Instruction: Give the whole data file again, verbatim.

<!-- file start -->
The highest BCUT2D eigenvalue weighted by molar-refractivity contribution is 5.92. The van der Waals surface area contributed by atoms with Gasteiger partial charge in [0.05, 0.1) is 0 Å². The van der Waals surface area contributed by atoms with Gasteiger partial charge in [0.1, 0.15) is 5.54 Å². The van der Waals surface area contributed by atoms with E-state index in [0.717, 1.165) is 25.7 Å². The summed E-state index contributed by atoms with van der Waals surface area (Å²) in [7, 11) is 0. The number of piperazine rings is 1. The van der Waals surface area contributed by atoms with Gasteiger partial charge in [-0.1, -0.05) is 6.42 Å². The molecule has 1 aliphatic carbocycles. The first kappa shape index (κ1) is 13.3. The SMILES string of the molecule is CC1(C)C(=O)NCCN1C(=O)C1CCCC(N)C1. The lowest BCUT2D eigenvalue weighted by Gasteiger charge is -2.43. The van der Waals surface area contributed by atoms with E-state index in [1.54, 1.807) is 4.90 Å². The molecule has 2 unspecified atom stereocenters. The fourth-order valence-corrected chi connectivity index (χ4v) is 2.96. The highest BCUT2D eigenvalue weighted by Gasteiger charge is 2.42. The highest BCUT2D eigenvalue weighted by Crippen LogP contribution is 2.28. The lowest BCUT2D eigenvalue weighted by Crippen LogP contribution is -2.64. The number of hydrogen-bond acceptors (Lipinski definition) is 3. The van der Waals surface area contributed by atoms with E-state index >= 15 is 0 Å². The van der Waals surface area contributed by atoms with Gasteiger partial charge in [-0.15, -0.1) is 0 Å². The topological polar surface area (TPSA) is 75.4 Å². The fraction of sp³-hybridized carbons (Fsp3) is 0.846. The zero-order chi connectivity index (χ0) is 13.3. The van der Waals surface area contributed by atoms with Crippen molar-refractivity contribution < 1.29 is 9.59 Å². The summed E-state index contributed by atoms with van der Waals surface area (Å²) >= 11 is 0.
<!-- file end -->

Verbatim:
The highest BCUT2D eigenvalue weighted by molar-refractivity contribution is 5.92. The van der Waals surface area contributed by atoms with Gasteiger partial charge in [0.05, 0.1) is 0 Å². The van der Waals surface area contributed by atoms with Gasteiger partial charge in [0.1, 0.15) is 5.54 Å². The van der Waals surface area contributed by atoms with E-state index in [0.717, 1.165) is 25.7 Å². The summed E-state index contributed by atoms with van der Waals surface area (Å²) in [7, 11) is 0. The number of piperazine rings is 1. The van der Waals surface area contributed by atoms with Gasteiger partial charge in [-0.1, -0.05) is 6.42 Å². The molecule has 1 aliphatic carbocycles. The first kappa shape index (κ1) is 13.3. The SMILES string of the molecule is CC1(C)C(=O)NCCN1C(=O)C1CCCC(N)C1. The lowest BCUT2D eigenvalue weighted by Gasteiger charge is -2.43. The van der Waals surface area contributed by atoms with E-state index in [1.54, 1.807) is 4.90 Å². The molecule has 2 unspecified atom stereocenters. The fourth-order valence-corrected chi connectivity index (χ4v) is 2.96. The highest BCUT2D eigenvalue weighted by Gasteiger charge is 2.42. The highest BCUT2D eigenvalue weighted by Crippen LogP contribution is 2.28. The lowest BCUT2D eigenvalue weighted by Crippen LogP contribution is -2.64. The number of hydrogen-bond acceptors (Lipinski definition) is 3. The van der Waals surface area contributed by atoms with E-state index >= 15 is 0 Å². The van der Waals surface area contributed by atoms with Gasteiger partial charge in [-0.15, -0.1) is 0 Å². The topological polar surface area (TPSA) is 75.4 Å². The fraction of sp³-hybridized carbons (Fsp3) is 0.846. The zero-order chi connectivity index (χ0) is 13.3. The van der Waals surface area contributed by atoms with Crippen molar-refractivity contribution < 1.29 is 9.59 Å². The summed E-state index contributed by atoms with van der Waals surface area (Å²) >= 11 is 0.